The third troubleshooting tip requires you to do some updating in your computer.

Occasionally, Windows runs into driver issues that will render a device unrecognizable. Open the Start menu, type “Device Manager,” and press Enter when the option appears. Expand the Disk Drives menu and the Universal Serial Bus menu to see if your external drive appears in either set.

If you see an entry that looks like your drive with a yellow exclamation mark, right-click on the device and choose Properties—you may find an error code you can Google. You can also head to the Driver tab and try updating or uninstalling the driver and rebooting your computer.

Usually, hard drives just use Windows’ built-in USB and hard disk drivers, so this isn’t likely to fix a temperamental drive, but it’s worth a shot. (You can also try downloading drivers from the drive manufacturer’s website, but again, that’s probably a long shot.)


The fourth troubleshooting tip requires you to dig deeper into your computer.

If your drive is powered on but still isn’t appearing in File Explorer, it’s time to do some digging. Open the Start menu and type “disk management,” and press Enter when the Create and Format Hard Disk Partitions option appears. Once Disk Management loads, scroll down to see if your disk appears in the list. If it does, make sure it’s online and formatted. If it’s offline, right-click the disk’s name (e.g. “Disk 2”) and choose Online.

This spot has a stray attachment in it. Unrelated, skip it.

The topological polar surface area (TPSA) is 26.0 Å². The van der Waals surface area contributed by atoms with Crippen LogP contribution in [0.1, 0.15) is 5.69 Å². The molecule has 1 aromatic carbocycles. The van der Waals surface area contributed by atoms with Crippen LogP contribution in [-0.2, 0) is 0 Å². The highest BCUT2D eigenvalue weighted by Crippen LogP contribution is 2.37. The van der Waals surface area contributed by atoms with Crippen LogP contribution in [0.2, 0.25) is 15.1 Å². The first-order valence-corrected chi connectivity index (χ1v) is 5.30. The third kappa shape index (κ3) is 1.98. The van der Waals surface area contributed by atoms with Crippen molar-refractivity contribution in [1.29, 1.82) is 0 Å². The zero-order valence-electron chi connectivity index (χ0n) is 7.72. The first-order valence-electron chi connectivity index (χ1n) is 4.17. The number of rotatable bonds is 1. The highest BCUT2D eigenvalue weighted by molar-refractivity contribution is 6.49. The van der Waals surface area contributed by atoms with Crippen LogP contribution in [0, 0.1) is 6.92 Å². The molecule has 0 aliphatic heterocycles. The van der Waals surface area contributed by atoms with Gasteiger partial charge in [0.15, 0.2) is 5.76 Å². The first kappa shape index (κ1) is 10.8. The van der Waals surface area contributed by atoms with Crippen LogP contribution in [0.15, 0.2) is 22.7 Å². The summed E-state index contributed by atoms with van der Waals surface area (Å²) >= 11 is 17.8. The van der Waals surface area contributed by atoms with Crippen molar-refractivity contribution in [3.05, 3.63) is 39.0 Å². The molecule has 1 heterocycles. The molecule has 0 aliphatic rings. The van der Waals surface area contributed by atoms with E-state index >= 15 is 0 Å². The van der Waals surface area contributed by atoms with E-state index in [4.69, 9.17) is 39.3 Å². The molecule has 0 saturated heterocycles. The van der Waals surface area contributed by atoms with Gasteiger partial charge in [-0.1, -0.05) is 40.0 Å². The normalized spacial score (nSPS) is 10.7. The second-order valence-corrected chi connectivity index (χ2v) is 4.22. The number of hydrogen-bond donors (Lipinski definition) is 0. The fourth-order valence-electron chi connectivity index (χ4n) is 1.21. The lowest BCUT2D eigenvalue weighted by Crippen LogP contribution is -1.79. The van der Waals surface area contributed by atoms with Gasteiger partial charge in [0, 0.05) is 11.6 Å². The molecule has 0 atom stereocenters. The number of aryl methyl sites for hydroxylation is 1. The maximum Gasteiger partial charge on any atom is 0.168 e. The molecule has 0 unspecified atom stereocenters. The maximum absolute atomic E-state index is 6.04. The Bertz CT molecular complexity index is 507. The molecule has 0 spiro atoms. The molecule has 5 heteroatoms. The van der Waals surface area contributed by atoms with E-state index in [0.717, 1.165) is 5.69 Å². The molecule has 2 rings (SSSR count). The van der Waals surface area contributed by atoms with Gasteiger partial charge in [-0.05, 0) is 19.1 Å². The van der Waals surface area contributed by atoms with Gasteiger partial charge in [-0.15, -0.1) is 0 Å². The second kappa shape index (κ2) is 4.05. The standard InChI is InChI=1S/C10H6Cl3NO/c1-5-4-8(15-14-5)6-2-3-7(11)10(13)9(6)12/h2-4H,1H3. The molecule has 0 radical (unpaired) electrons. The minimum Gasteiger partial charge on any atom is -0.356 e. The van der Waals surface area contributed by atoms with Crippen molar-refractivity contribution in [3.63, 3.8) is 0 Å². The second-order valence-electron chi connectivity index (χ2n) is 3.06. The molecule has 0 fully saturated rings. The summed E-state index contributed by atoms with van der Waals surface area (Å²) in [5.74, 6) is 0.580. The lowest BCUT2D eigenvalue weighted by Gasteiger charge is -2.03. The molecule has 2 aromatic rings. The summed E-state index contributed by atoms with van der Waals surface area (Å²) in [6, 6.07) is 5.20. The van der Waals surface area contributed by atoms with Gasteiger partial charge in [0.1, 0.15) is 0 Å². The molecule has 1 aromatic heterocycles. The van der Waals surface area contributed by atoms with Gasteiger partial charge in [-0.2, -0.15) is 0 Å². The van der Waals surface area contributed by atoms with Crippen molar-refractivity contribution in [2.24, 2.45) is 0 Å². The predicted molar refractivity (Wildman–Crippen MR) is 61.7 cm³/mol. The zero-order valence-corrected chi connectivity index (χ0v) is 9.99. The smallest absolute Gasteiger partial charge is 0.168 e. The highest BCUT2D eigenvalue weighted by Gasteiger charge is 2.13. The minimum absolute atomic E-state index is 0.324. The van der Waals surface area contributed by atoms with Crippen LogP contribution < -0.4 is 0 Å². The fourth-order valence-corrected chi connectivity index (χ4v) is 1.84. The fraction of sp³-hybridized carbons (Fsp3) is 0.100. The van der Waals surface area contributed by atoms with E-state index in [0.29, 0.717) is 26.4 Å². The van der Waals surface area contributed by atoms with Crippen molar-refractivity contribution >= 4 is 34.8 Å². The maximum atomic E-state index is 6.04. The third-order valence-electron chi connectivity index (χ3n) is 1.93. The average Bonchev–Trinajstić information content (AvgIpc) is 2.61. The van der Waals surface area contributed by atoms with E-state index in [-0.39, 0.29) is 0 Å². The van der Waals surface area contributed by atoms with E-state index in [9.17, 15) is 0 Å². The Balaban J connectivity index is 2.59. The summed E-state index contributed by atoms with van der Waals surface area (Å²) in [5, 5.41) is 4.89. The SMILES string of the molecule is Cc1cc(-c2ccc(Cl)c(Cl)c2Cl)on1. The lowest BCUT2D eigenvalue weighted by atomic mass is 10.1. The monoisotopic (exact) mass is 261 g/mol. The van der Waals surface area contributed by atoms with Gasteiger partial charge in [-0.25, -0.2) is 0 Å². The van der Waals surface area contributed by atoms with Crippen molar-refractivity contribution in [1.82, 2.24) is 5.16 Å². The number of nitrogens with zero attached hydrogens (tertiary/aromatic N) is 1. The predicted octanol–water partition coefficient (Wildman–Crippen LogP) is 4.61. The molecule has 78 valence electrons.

If the disk hasn’t been formatted (it’ll say “Unallocated” under a black bar), right-click it and choose New Simple Volume. This will also solve the problem if the drive is formatted for another operating system, as described above. Be warned that formatting it will erase any data on the drive, so only continue if you’re sure you don’t need anything from it.

Finally, if your drive is online and formatted, but doesn’t show a drive letter next to its name, right-click the volume and choose Change Drive Letter and Paths to add a drive letter. If you’re lucky, one of these simple steps should get your new drive up and running.


There are actually 2 more troubleshooting tips but they’re too technical to consider. If you’re not an expert, you might even end up damaging your external drive.

If you’re not comfortable with these troubleshooting tips, it’s okay. You’ll probably be more comfortable with a hard drive recovery service company that specializes in

The article 4 Troubleshooting Tips For Your External Hard Drive was originally published on Hard Drive Recovery Group Blog


Photographers Share Proven Ways To Organize Digital Photos

Your photos are priceless. They depict moments that can never be replicated. Thanks to smartphones, it’s so easy to seize the moment. You can take hundreds or maybe even thousands of photos to seize the moment. The only downside is that you’ll have too many photos to organize.